Sometimes when a married couple has gone through some turbulent times, perhaps even splitting up for a while, they decide to create a postnuptial agreement in case they ever do get divorced. They might include certain stipulations regarding child custody, but they should realize that those stipulations may not be upheld by a court. If divorce seems imminent, a custody lawyer in Douglasville, GA can answer questions about what is likely to happen with this postnuptial agreement in regard to any mention of child custody.
A family court judge will probably consider what the agreement set forth in regard to custody, although the court is not bound to it. Consider a situation in which a couple almost broke up because one spouse developed a drug addiction. Their postnuptial arrangement might state that custody would be granted to the other spouse if addiction became a factor again. The spouse defending his or her parental rights can dispute this part of the agreement with the assistance of a custody lawyer in Douglasville, GA.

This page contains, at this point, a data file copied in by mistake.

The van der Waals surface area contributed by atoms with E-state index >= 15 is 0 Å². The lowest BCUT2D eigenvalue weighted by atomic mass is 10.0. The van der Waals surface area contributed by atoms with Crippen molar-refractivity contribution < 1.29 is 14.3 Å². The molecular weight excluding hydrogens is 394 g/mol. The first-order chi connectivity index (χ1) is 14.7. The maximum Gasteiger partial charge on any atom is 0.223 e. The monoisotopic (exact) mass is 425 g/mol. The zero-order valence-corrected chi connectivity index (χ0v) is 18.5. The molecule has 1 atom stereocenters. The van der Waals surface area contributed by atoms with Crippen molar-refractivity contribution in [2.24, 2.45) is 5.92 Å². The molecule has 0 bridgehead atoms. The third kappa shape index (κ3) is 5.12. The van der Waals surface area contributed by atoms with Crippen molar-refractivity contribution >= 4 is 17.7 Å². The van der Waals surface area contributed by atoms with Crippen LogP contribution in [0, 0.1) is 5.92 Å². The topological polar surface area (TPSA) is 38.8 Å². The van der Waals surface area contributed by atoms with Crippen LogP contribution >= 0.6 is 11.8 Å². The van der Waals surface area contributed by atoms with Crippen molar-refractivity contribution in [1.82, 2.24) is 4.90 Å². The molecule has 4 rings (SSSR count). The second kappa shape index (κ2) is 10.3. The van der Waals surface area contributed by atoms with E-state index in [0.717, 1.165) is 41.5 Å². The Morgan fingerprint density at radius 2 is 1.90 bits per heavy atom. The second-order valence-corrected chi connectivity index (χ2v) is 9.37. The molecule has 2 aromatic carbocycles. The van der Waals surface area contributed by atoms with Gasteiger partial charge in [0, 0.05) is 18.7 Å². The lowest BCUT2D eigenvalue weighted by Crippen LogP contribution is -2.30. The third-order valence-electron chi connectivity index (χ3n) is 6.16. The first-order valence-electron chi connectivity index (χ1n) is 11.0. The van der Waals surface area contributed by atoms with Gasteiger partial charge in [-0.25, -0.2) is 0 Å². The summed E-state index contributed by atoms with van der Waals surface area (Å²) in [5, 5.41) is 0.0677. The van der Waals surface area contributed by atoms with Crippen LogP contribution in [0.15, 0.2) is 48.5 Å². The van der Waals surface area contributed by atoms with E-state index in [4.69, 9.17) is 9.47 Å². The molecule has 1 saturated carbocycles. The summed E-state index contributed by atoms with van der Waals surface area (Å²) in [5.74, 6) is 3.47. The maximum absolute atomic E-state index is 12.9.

Family court judges make decisions based on what is in the interests of the children after considering arguments presented by lawyers such as Diane M. Sterlieb. Although a drug addiction may seem like a factor that would warrant the loss of custody, situations can be more complex. For instance, the parent may have successfully completed a rehab program and may never have shown any inclination toward negligence or outright harm to the children. The other parent may be gone on business several days a month, meaning if he or she had full physical custody, the children would need to have some other adult staying with them during those times. People dealing with similar situations may visit the website Website Domain for contact information.
For these reasons, the issue of child custody in a postnuptial agreement is not simply accepted by the court the way that certain financial issues would be. For example, the couple had agreed that one spouse would retain ownership of an expensive camper if they divorce, even if they made payments on it from a joint account. The other spouse may have a difficult time disputing that agreement in court. But child custody is an entirely different matter.
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